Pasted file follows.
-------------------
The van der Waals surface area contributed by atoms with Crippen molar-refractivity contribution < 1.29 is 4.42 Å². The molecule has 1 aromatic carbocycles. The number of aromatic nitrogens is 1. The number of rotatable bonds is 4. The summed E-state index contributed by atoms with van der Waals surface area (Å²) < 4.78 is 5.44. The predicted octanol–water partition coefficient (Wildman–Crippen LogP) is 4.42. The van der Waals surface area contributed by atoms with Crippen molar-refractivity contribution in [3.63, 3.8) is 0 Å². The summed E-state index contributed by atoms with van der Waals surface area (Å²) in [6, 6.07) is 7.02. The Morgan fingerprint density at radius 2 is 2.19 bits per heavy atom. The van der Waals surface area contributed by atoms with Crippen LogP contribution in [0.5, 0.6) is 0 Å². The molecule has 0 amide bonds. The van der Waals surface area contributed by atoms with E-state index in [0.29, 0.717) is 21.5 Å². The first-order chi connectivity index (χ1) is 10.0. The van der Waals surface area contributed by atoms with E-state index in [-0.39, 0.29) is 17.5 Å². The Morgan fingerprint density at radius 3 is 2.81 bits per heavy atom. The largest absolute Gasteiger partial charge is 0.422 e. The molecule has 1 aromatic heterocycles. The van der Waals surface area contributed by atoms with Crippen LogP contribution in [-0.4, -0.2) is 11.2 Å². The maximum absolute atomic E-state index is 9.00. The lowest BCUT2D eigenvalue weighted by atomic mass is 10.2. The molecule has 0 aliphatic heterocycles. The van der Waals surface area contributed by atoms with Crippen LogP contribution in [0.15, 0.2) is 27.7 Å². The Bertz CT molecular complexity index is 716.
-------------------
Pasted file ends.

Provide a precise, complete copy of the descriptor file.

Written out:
The van der Waals surface area contributed by atoms with Crippen molar-refractivity contribution < 1.29 is 4.42 Å². The molecule has 1 aromatic carbocycles. The number of aromatic nitrogens is 1. The number of rotatable bonds is 4. The summed E-state index contributed by atoms with van der Waals surface area (Å²) < 4.78 is 5.44. The predicted octanol–water partition coefficient (Wildman–Crippen LogP) is 4.42. The van der Waals surface area contributed by atoms with Crippen molar-refractivity contribution in [3.63, 3.8) is 0 Å². The summed E-state index contributed by atoms with van der Waals surface area (Å²) in [6, 6.07) is 7.02. The Morgan fingerprint density at radius 2 is 2.19 bits per heavy atom. The van der Waals surface area contributed by atoms with Crippen LogP contribution in [0.5, 0.6) is 0 Å². The molecule has 0 amide bonds. The van der Waals surface area contributed by atoms with E-state index in [0.29, 0.717) is 21.5 Å². The first-order chi connectivity index (χ1) is 10.0. The van der Waals surface area contributed by atoms with E-state index in [-0.39, 0.29) is 17.5 Å². The Morgan fingerprint density at radius 3 is 2.81 bits per heavy atom. The largest absolute Gasteiger partial charge is 0.422 e. The molecule has 1 aromatic heterocycles. The van der Waals surface area contributed by atoms with Crippen LogP contribution in [-0.4, -0.2) is 11.2 Å². The maximum absolute atomic E-state index is 9.00. The lowest BCUT2D eigenvalue weighted by atomic mass is 10.2. The molecule has 0 aliphatic heterocycles. The van der Waals surface area contributed by atoms with Crippen LogP contribution in [0.15, 0.2) is 27.7 Å². The Bertz CT molecular complexity index is 716.